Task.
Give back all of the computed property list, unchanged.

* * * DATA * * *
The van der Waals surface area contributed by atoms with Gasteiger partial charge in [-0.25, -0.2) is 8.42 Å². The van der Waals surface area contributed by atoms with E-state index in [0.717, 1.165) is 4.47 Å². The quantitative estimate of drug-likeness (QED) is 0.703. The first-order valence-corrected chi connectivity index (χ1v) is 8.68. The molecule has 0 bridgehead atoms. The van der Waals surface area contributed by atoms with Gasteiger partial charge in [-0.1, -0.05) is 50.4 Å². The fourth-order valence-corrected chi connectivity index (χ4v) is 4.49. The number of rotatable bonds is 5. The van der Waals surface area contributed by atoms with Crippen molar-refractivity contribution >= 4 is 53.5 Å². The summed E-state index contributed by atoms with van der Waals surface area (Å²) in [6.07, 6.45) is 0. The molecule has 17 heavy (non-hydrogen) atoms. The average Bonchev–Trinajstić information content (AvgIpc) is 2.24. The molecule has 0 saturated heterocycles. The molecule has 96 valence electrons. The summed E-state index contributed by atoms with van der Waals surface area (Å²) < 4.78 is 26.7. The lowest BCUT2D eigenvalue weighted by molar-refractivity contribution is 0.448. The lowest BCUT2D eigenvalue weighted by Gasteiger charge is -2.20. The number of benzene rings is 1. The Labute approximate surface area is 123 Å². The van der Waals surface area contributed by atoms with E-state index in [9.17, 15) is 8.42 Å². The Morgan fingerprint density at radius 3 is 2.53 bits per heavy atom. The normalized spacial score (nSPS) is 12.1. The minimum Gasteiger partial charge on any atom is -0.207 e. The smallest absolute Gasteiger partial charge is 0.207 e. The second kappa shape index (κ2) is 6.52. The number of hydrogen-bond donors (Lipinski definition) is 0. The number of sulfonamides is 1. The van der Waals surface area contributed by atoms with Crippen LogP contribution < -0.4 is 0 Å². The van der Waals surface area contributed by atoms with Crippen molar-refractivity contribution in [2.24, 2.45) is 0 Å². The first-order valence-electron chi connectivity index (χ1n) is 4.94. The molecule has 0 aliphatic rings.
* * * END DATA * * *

The van der Waals surface area contributed by atoms with Gasteiger partial charge in [-0.25, -0.2) is 8.42 Å². The van der Waals surface area contributed by atoms with E-state index in [0.717, 1.165) is 4.47 Å². The quantitative estimate of drug-likeness (QED) is 0.703. The first-order valence-corrected chi connectivity index (χ1v) is 8.68. The molecule has 0 bridgehead atoms. The van der Waals surface area contributed by atoms with Gasteiger partial charge in [-0.1, -0.05) is 50.4 Å². The fourth-order valence-corrected chi connectivity index (χ4v) is 4.49. The number of rotatable bonds is 5. The van der Waals surface area contributed by atoms with Crippen molar-refractivity contribution >= 4 is 53.5 Å². The summed E-state index contributed by atoms with van der Waals surface area (Å²) in [6.07, 6.45) is 0. The molecule has 17 heavy (non-hydrogen) atoms. The average Bonchev–Trinajstić information content (AvgIpc) is 2.24. The molecule has 0 saturated heterocycles. The molecule has 96 valence electrons. The summed E-state index contributed by atoms with van der Waals surface area (Å²) < 4.78 is 26.7. The lowest BCUT2D eigenvalue weighted by molar-refractivity contribution is 0.448. The lowest BCUT2D eigenvalue weighted by Gasteiger charge is -2.20. The number of benzene rings is 1. The Labute approximate surface area is 123 Å². The van der Waals surface area contributed by atoms with E-state index in [9.17, 15) is 8.42 Å². The Morgan fingerprint density at radius 3 is 2.53 bits per heavy atom. The normalized spacial score (nSPS) is 12.1. The minimum Gasteiger partial charge on any atom is -0.207 e. The smallest absolute Gasteiger partial charge is 0.207 e. The second kappa shape index (κ2) is 6.52. The number of hydrogen-bond donors (Lipinski definition) is 0. The number of sulfonamides is 1. The van der Waals surface area contributed by atoms with Crippen LogP contribution < -0.4 is 0 Å². The van der Waals surface area contributed by atoms with Crippen molar-refractivity contribution in [2.24, 2.45) is 0 Å². The first-order valence-electron chi connectivity index (χ1n) is 4.94. The molecule has 0 aliphatic rings.